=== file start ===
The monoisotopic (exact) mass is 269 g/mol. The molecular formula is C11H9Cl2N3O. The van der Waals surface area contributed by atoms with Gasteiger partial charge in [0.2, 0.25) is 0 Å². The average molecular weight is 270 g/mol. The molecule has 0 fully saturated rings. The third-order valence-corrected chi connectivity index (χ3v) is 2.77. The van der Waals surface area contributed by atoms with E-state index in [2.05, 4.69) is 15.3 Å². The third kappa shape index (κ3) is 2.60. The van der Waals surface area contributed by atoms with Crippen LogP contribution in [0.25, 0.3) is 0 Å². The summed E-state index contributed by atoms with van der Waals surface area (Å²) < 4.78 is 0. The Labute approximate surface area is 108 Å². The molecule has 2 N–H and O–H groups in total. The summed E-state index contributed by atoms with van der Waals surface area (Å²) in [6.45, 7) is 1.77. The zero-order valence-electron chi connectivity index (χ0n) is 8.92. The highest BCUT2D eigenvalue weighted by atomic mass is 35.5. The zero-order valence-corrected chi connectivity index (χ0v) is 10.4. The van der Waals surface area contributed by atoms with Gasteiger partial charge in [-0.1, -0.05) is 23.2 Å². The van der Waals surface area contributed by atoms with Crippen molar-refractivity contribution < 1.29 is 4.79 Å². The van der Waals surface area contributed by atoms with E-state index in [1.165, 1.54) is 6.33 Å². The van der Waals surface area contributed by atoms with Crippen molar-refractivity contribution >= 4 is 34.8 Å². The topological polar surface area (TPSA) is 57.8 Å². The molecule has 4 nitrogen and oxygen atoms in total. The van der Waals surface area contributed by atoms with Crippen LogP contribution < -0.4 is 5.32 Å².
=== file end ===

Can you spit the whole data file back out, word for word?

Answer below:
The monoisotopic (exact) mass is 269 g/mol. The molecular formula is C11H9Cl2N3O. The van der Waals surface area contributed by atoms with Gasteiger partial charge in [0.2, 0.25) is 0 Å². The average molecular weight is 270 g/mol. The molecule has 0 fully saturated rings. The third-order valence-corrected chi connectivity index (χ3v) is 2.77. The van der Waals surface area contributed by atoms with E-state index in [2.05, 4.69) is 15.3 Å². The third kappa shape index (κ3) is 2.60. The van der Waals surface area contributed by atoms with Crippen LogP contribution in [0.25, 0.3) is 0 Å². The summed E-state index contributed by atoms with van der Waals surface area (Å²) < 4.78 is 0. The Labute approximate surface area is 108 Å². The molecule has 2 N–H and O–H groups in total. The summed E-state index contributed by atoms with van der Waals surface area (Å²) in [6.45, 7) is 1.77. The zero-order valence-electron chi connectivity index (χ0n) is 8.92. The highest BCUT2D eigenvalue weighted by atomic mass is 35.5. The zero-order valence-corrected chi connectivity index (χ0v) is 10.4. The van der Waals surface area contributed by atoms with Gasteiger partial charge in [-0.1, -0.05) is 23.2 Å². The van der Waals surface area contributed by atoms with Crippen molar-refractivity contribution < 1.29 is 4.79 Å². The van der Waals surface area contributed by atoms with E-state index in [1.165, 1.54) is 6.33 Å². The van der Waals surface area contributed by atoms with Crippen molar-refractivity contribution >= 4 is 34.8 Å². The topological polar surface area (TPSA) is 57.8 Å². The molecule has 4 nitrogen and oxygen atoms in total. The van der Waals surface area contributed by atoms with Crippen LogP contribution < -0.4 is 5.32 Å².